2017 Call Stats

    CALL STATS FOR 2017
    MONTH FIRE EMS PIAA TOTAL
JANUARY 19 43 3  
FEBRUARY 23  54 4  
MARCH        
APRIL        
MAY        
JUNE        
JUSY        
AUGUST        
SEPTEMBER        
OCTOBER        
NOVEMBER        
DECEMBER        
TOTALS  46 106 7  

2016 Call Stats

CALL STATS FOR 2016
MONTH FIRE EMS PIAA TOTAL
JANUARY 23  52   3  
FEBRUARY 23  54 4  
MARCH 24  49 1  
APRIL 21 50  5  
MAY 26  63 3  
JUNE 21  57 4  
JULY 25  57 4  
AUGUST 18  68 9  
SEPTEMBER 15  57 6  
OCTOBER 21  69 5  
NOVEMBER 26  66 4  
DECEMBER 19  59 8  
TOTALS 262  701 56  

safety

TERMS TO KNOW

HEAT WAVE: More than 48 hours of high heat (90 degrees Fahrenheit or higher) and high humidity (80% relative humidity or higher) are expected.

HEAT INDEX: A number in degrees Fahrenheit that tells how hot it really feels when relative humidity is added to the actual air temperature. Exposure to full sunshine can increase the heat index by 15 degrees.

HEAT HEALTH HAZARDS

HEAT CRAMPS: Heat cramps are muscular pains and spasms due to heavy exertion. Signals are abdominal and leg muscle pain. Loss of water and salt from sweating causes cramping. Relief can be firm pressure on cramping muscles, or gentle massages to relieve cramping.

HEAT EXHAUSTION: This condition is less dangerous than heat stroke. It usually occurs when people exercise too heavily or work in warm, humid places where body fluids are lost. Signals include cool, moist, pale or flushed skin; heavy sweating; headache; nausea or vomiting; dizziness and exhaustion. If symptoms occur, get victim out of sun, and apply cool, wet cloths.

HEAT STROKE: Known as sunstroke, which can be life threatening. Body temperature can rise and cause brain damage; death may result if not cooled quickly. Signals include hot, red and dry skin; changes in consciousness; rapid, weak pulse, and shallow breathing. Relief for lowering body temperature can be with a cold bath or sponge.

SUNBURN: Redness and pain; in severe cases, swelling of skin, blisters, fever, and headaches. Sunburn hampers heat dissipation. Ointments can be a relief for pain in mild cases. A physician should see serious cases.

SAFETY PRECAUTIONS

Slow down on strenuous activity and exercise. Exercise should be done in the early morning between 4-7a.m.Eat less protein and more fruits and vegetables. Protein produce and increases metabolic heat, which causes water loss.Stay out of the sun and if possible, stay in air-conditioning.Drink at least 2-4 glasses of water per hour during extreme heat.Wear lightweight and light-colored clothing.Eat small meals, but eat more often.Do not leave children in unattended vehicles.Do not eat salty foods. Do not drink alcoholic beverages.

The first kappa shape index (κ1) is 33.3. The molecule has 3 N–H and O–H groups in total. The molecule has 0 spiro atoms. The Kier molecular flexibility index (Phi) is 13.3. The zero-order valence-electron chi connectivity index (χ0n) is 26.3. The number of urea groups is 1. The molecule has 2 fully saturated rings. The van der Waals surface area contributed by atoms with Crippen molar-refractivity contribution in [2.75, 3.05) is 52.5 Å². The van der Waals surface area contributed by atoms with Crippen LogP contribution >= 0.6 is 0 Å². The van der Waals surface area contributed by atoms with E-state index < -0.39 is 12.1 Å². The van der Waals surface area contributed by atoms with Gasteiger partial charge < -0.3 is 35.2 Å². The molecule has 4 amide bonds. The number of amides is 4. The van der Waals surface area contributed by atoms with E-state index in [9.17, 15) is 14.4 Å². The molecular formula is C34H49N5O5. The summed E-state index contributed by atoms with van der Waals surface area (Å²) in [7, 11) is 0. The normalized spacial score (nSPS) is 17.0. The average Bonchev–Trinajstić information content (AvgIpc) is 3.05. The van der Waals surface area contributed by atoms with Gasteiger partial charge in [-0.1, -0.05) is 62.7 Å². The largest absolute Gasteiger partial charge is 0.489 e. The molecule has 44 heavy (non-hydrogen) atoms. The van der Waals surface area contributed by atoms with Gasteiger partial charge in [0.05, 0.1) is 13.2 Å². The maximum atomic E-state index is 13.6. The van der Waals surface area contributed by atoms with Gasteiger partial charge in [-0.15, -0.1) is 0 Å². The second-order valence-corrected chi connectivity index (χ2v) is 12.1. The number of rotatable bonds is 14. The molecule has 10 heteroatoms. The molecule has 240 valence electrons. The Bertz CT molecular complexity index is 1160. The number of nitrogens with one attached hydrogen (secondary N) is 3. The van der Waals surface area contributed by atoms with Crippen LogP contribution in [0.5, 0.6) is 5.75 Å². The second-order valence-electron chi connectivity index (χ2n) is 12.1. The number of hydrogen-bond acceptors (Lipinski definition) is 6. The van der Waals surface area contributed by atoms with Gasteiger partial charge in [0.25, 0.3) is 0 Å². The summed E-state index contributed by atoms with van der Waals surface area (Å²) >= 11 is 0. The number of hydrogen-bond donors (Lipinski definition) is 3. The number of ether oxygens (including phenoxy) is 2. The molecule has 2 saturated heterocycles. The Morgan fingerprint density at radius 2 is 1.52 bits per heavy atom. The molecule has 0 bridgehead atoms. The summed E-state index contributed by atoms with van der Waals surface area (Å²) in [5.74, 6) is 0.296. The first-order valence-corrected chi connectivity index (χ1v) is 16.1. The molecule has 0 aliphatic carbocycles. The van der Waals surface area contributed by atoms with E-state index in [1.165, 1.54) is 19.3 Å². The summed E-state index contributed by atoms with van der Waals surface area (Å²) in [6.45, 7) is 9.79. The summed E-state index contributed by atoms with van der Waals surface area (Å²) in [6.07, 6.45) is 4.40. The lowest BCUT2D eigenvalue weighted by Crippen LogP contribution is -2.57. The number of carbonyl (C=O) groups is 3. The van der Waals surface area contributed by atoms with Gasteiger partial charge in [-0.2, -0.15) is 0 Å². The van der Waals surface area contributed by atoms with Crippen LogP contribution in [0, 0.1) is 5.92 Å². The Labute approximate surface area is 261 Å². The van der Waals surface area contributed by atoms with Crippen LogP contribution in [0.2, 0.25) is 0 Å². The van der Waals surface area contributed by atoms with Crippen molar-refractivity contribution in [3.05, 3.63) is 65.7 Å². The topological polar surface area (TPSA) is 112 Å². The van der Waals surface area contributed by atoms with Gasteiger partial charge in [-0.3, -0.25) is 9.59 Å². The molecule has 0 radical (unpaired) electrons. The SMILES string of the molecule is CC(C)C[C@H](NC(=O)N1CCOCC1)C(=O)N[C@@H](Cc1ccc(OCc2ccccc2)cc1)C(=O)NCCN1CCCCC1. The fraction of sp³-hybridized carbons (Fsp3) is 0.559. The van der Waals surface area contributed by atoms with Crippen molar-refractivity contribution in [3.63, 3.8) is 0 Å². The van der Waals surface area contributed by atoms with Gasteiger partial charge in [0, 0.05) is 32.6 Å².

PEOPLE WHO SHOULD BE AWARE!!!
• Elderly persons and small children are mostly affected.
• Persons with weight or alcohol problems are very susceptible to heat reactions.
• Persons on certain medications or drugsTHUNDERSTORM SAFETY TIPS

TERMS TO KNOW

Severe Thunderstorm Watch
Is issued when severe thunderstorms are possible in and close to the watch area. The watch is issued to alert you to the possibility that thunderstorms with damaging winds and large hail may develop. Listen to NOAA Weather Radio and your local media weather updates and stay informed!

Severe Thunderstorm Warning
Is issued when a severe thunderstorm has been spotted and is going to move through your county soon. The key is to remain CALM, but take precautionary action IMMEDIATELY to protect your life and property.
ACT NOW TO BE PREPARED!
Know the county in which you live and the names of nearby cities. Severe weather warnings are issued on a county basis.

BEFORE THE STORM
Check the weather forecast before leaving for extended periods outdoors.If a storm is approaching, keep a NOAA Weather Radio or AM/FM radio with you.Watch for signs of approaching storms.Postpone outdoor activities if storms are imminent.Check on neighbors who require special assistance: infants, the elderly, and people with disabilities
DURING THE STORM
Remember: If you can hear thunder, you are close enough to the storm to be struck by lightning. Go to safe shelter immediately.
• Move to a sturdy building or car. DO NOT take shelter in small sheds, under isolated trees, or in convertible automobiles.
• If lightning occurs and sturdy shelter is not available, get inside a hard top automobile and keep the windows up.